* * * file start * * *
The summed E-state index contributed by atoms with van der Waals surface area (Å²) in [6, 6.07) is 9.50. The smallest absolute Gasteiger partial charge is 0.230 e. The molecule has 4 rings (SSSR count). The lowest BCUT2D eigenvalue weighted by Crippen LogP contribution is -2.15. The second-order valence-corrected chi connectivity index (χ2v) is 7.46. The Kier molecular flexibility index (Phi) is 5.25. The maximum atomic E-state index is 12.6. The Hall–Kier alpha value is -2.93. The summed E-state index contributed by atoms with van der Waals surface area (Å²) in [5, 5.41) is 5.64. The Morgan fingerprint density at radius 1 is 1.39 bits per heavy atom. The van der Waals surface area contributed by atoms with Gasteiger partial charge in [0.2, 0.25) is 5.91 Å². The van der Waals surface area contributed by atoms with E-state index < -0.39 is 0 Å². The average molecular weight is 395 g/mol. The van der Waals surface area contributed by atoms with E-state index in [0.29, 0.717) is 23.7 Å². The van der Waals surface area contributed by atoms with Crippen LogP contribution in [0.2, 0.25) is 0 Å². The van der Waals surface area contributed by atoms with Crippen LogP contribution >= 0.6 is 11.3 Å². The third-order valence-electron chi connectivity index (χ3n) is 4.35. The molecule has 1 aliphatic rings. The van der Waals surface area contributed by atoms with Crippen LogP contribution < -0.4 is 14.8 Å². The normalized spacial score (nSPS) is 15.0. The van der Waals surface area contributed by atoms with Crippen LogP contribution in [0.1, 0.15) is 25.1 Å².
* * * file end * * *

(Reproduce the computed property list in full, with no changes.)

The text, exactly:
The summed E-state index contributed by atoms with van der Waals surface area (Å²) in [6, 6.07) is 9.50. The smallest absolute Gasteiger partial charge is 0.230 e. The molecule has 4 rings (SSSR count). The lowest BCUT2D eigenvalue weighted by Crippen LogP contribution is -2.15. The second-order valence-corrected chi connectivity index (χ2v) is 7.46. The Kier molecular flexibility index (Phi) is 5.25. The maximum atomic E-state index is 12.6. The Hall–Kier alpha value is -2.93. The summed E-state index contributed by atoms with van der Waals surface area (Å²) in [5, 5.41) is 5.64. The Morgan fingerprint density at radius 1 is 1.39 bits per heavy atom. The van der Waals surface area contributed by atoms with Gasteiger partial charge in [0.2, 0.25) is 5.91 Å². The van der Waals surface area contributed by atoms with E-state index < -0.39 is 0 Å². The average molecular weight is 395 g/mol. The van der Waals surface area contributed by atoms with E-state index in [0.29, 0.717) is 23.7 Å². The van der Waals surface area contributed by atoms with Crippen LogP contribution in [0.2, 0.25) is 0 Å². The van der Waals surface area contributed by atoms with Crippen LogP contribution >= 0.6 is 11.3 Å². The third-order valence-electron chi connectivity index (χ3n) is 4.35. The molecule has 1 aliphatic rings. The van der Waals surface area contributed by atoms with Crippen LogP contribution < -0.4 is 14.8 Å². The normalized spacial score (nSPS) is 15.0. The van der Waals surface area contributed by atoms with Crippen LogP contribution in [0.1, 0.15) is 25.1 Å².